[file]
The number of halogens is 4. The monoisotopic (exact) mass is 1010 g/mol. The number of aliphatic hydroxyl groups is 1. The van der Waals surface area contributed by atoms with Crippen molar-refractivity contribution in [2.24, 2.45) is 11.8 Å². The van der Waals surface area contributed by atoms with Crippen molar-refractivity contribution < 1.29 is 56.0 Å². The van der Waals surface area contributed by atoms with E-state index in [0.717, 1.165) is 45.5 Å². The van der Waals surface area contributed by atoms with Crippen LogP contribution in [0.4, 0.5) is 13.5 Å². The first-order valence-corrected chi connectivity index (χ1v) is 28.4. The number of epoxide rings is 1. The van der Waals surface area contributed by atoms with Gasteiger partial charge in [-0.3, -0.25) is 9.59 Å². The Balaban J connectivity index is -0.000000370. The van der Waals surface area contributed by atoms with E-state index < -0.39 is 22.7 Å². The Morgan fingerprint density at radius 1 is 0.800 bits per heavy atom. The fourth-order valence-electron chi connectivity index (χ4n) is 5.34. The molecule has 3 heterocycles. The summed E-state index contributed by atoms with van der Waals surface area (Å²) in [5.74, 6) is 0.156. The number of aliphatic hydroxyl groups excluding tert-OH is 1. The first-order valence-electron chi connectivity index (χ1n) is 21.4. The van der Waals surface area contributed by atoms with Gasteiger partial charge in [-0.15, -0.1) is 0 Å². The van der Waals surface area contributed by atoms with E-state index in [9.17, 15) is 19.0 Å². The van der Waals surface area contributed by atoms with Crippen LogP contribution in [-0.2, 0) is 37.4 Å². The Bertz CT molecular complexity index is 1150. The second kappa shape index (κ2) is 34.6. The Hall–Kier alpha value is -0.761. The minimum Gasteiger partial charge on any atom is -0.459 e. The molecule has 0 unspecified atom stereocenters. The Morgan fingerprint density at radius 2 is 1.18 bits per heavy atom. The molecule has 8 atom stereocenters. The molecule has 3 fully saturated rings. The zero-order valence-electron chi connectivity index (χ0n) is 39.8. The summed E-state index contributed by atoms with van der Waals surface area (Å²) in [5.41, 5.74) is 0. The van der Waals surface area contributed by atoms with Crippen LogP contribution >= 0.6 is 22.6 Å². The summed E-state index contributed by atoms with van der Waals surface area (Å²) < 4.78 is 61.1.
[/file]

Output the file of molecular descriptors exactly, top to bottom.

The number of halogens is 4. The monoisotopic (exact) mass is 1010 g/mol. The number of aliphatic hydroxyl groups is 1. The van der Waals surface area contributed by atoms with Crippen molar-refractivity contribution in [2.24, 2.45) is 11.8 Å². The van der Waals surface area contributed by atoms with Crippen molar-refractivity contribution < 1.29 is 56.0 Å². The van der Waals surface area contributed by atoms with E-state index in [0.717, 1.165) is 45.5 Å². The van der Waals surface area contributed by atoms with Crippen LogP contribution in [0.4, 0.5) is 13.5 Å². The first-order valence-corrected chi connectivity index (χ1v) is 28.4. The number of epoxide rings is 1. The van der Waals surface area contributed by atoms with Gasteiger partial charge in [-0.3, -0.25) is 9.59 Å². The Balaban J connectivity index is -0.000000370. The van der Waals surface area contributed by atoms with E-state index < -0.39 is 22.7 Å². The Morgan fingerprint density at radius 1 is 0.800 bits per heavy atom. The fourth-order valence-electron chi connectivity index (χ4n) is 5.34. The molecule has 3 heterocycles. The summed E-state index contributed by atoms with van der Waals surface area (Å²) in [5.74, 6) is 0.156. The number of aliphatic hydroxyl groups excluding tert-OH is 1. The first-order valence-electron chi connectivity index (χ1n) is 21.4. The van der Waals surface area contributed by atoms with Gasteiger partial charge in [-0.15, -0.1) is 0 Å². The van der Waals surface area contributed by atoms with E-state index in [9.17, 15) is 19.0 Å². The van der Waals surface area contributed by atoms with Crippen LogP contribution in [-0.2, 0) is 37.4 Å². The Bertz CT molecular complexity index is 1150. The second kappa shape index (κ2) is 34.6. The Hall–Kier alpha value is -0.761. The minimum Gasteiger partial charge on any atom is -0.459 e. The molecule has 0 unspecified atom stereocenters. The Morgan fingerprint density at radius 2 is 1.18 bits per heavy atom. The molecule has 8 atom stereocenters. The molecule has 3 fully saturated rings. The zero-order valence-electron chi connectivity index (χ0n) is 39.8. The summed E-state index contributed by atoms with van der Waals surface area (Å²) in [5.41, 5.74) is 0. The van der Waals surface area contributed by atoms with Crippen LogP contribution >= 0.6 is 22.6 Å². The summed E-state index contributed by atoms with van der Waals surface area (Å²) < 4.78 is 61.1.